BY A 3-TO-2 vote after a solid year of hearings and compromises, the zoners of the capital city have succeeded in making a point. It is that nobody has a foolproof recipe for a perfect downtown to serve, house and please all walks of urban life. The D.C. Zoning Commission's objective was to approve a plan requiring developers to build housing downtown along with office buildings. One way or another, that's what is supposed to happen if the commission's vote stands. But the lukewarm reception given the measure in most corners of the city indicates public doubts about exactly what can be developed by formula. Who can or should live in the heart of the city? And what exactly should developers be required to do about it?

The commission's compromise approved Monday is meant to guarantee construction of several thousand apartments or condominiums in the east-end part of Washington's downtown. Developers also would be given the option of fulfilling a part of their housing quotas by financing housing in other sections of the city.

This is where supporters and opponents divide into those who seek to increase the number of people living downtown and those who seek to increase affordable housing throughout the city. One supporter, Terry Lynch, executive director of the Downtown Cluster of Congregations, believes the approved measure can produce mixed use downtown as well as affordable housing anywhere in the city. A leading opponent, Jim Dickerson, a developer of nonprofit housing, argues that the plan emphasizes luxurious housing downtown at the expense of housing elsewhere -- a view shared by builders, the Greater Washington Board of Trade, the local government administration and the majority of the D.C. Council. J. Kirkwood White, a zoning lawyer who represents developers, says some developers "will be able to live with it and some won't."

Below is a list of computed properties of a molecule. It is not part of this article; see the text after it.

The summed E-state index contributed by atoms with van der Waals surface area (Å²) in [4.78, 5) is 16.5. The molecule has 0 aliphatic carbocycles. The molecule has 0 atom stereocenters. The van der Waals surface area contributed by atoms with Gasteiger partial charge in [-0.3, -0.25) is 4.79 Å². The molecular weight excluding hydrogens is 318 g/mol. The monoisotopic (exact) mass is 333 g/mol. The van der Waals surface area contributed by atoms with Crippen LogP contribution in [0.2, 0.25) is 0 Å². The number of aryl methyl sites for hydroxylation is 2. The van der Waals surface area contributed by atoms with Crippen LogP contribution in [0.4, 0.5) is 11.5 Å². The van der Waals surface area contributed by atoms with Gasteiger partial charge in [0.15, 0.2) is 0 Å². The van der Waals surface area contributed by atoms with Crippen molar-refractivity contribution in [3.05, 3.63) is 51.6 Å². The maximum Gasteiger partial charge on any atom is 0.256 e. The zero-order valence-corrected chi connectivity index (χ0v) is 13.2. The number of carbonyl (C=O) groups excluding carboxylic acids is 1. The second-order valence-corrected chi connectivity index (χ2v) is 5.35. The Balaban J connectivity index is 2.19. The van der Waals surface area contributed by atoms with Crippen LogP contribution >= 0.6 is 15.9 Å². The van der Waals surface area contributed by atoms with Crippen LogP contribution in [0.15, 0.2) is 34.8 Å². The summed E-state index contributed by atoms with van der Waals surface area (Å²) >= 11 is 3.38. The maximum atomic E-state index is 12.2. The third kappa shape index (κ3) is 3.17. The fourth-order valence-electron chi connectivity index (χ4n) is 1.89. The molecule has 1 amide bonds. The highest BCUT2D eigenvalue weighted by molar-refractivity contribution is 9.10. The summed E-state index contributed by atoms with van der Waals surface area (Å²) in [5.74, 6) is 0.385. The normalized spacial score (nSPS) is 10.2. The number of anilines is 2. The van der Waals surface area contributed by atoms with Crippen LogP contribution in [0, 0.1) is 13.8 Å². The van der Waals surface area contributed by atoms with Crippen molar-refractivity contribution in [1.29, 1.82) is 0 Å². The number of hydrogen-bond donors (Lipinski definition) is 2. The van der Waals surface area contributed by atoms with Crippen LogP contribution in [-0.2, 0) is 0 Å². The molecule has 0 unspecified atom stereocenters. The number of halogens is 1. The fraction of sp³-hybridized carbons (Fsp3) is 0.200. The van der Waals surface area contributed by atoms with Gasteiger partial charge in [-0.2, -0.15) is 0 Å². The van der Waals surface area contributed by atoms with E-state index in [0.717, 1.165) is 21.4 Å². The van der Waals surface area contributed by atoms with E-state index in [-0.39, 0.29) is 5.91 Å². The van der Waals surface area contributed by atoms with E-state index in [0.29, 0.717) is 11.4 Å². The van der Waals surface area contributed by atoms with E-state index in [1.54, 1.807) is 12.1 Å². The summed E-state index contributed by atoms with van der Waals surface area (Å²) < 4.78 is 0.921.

It may well be that downtown's development can generate the financing for whatever still passes for "affordable housing" throughout the city. But if the result is a patchwork of luxury oases downtown or a halt in development because housing proves unprofitable on this expensive land, there may be little to show anywhere. At this point, the commission has yet to adopt precise formulas for developers' construction requirements. This is critical and will surely generate a new round of legal and political challenges. That need not mean a setback; all sides in this experiment will need to adjust as it proceeds.